Week 7: Recovering a Sense of Connection

I am sitting in bed with a cold La Croix because I have a summer cold this week. Does everyone have a summer cold this week?!? It’s not covid—I’ve been testing. And it feels like a while since I had a regular, boring cold. I have not missed it. River’s home this week and we’ve been having a great time. I booked him in a Minecraft Lego camp that’s three hours each morning and I’ve been surfing while he goes to that and then we are spending leisurely afternoons with friends or at home….I think people call this a staycation. If that’s what it is, I’m a big fan. 

Before I jump into this week of The Artist’s Way, I wanted touch base last week’s exercises. I didn’t track my spending in a notebook, but I did look at my credit card transactions for the past week. First—everything is SO expensive right now—lots of money going to gas, groceries, some eating out. I’ve already been making an effort for the past few months to spend less on restaurants and take-out but when I do, the salad that used to cost $12 is now $15-20. 🙁 sad.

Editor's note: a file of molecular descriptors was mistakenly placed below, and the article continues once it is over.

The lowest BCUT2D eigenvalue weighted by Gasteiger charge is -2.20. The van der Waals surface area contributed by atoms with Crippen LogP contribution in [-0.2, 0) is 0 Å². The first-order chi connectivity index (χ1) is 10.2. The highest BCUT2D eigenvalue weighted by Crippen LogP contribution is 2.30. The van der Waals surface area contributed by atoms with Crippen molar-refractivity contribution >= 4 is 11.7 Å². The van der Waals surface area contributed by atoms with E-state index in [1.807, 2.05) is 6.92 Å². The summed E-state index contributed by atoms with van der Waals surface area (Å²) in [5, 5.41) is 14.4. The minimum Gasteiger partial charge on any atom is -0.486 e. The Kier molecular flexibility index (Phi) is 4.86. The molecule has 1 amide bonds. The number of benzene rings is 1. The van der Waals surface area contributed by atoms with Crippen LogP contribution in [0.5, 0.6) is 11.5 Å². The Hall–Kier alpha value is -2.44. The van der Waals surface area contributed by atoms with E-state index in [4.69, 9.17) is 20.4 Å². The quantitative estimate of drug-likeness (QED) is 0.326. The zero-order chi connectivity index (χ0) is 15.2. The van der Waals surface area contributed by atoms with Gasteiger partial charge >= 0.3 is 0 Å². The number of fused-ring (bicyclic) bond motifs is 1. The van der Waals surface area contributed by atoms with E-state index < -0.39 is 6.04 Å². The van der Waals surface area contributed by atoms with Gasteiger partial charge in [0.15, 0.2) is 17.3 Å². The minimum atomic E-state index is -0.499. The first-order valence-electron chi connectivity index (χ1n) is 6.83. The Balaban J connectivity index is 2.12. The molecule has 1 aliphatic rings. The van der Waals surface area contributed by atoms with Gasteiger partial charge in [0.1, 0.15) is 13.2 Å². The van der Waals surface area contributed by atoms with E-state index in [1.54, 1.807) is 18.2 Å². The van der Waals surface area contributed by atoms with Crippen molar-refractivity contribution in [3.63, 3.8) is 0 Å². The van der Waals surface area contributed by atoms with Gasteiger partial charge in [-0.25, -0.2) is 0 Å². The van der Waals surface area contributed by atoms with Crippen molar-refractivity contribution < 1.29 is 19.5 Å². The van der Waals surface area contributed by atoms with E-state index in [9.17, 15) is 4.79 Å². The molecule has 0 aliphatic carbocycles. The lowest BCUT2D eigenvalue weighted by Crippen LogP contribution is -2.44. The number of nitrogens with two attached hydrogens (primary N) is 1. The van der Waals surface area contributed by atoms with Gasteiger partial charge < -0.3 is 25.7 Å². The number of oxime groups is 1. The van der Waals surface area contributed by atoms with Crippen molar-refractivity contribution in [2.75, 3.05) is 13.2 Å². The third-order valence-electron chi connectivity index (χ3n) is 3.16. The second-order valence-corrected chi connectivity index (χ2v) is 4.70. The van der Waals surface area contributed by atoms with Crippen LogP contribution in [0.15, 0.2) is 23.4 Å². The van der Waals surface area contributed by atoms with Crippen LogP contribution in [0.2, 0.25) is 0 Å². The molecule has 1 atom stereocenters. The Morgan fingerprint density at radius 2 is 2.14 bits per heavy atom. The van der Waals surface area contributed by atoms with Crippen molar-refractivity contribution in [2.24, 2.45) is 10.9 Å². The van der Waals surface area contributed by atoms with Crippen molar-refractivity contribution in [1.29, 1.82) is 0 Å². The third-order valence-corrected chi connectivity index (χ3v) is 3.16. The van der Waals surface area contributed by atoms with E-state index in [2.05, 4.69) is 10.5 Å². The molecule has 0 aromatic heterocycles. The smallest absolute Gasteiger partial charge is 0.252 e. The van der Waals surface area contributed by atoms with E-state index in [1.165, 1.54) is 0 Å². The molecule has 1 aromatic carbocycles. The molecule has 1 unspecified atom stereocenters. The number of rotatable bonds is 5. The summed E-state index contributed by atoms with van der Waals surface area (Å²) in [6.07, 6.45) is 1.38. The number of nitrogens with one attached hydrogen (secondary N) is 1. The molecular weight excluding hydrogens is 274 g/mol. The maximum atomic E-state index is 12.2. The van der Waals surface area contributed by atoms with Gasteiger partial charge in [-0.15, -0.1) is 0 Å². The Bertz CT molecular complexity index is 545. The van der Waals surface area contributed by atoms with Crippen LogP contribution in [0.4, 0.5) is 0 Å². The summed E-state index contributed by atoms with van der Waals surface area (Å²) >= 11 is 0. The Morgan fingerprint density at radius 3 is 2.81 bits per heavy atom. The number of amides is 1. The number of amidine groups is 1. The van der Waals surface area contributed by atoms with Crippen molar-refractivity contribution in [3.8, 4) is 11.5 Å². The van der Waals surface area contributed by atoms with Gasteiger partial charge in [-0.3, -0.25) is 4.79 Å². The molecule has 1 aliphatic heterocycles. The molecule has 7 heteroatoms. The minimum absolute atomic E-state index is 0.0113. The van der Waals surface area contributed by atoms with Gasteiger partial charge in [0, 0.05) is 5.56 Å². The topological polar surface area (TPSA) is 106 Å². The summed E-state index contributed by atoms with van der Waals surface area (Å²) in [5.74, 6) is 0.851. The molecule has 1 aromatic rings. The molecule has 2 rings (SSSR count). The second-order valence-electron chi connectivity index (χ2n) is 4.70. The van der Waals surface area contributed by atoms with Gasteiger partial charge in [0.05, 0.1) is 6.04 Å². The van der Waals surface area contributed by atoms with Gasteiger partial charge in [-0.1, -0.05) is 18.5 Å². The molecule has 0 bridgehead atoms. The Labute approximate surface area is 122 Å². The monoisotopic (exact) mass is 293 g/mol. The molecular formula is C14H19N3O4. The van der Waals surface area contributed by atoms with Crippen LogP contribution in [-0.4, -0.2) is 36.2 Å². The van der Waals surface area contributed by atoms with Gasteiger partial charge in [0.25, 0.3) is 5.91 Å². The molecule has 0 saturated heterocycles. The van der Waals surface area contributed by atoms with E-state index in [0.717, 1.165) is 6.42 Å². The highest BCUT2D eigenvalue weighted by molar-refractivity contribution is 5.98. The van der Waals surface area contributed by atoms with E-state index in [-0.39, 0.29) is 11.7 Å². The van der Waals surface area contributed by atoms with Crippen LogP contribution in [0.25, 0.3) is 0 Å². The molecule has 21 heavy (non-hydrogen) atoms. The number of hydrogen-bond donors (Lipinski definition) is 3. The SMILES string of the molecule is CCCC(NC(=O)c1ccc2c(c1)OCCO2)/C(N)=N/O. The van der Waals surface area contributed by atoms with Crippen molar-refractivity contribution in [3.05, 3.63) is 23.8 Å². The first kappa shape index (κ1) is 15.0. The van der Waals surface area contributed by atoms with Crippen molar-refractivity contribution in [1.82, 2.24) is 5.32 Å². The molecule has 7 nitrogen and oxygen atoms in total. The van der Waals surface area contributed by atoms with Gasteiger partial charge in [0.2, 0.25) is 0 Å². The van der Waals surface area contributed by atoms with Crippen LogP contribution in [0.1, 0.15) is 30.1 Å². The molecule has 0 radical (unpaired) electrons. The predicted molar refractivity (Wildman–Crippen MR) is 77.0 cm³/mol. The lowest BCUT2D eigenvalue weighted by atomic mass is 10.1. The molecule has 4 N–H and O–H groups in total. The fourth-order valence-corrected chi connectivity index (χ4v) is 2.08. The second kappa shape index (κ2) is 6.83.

But Cameron’s purpose for the spending tracking is to identify our values and see where our spending might not align with those values. I noticed I have conflicting values, for example, I value living within my means and not spending on things that I can easily make or have at home, but I still buy coffee a couple times a week from a coffee shop. I make really good coffee at home so it’s not like it’s a treat, it’s absolutely just for convenience. So that showed me I value being thrifty, but also convenience and sometimes those values don’t align. That’s okay. That’s normal and they should probably take turns winning out in those conflicts.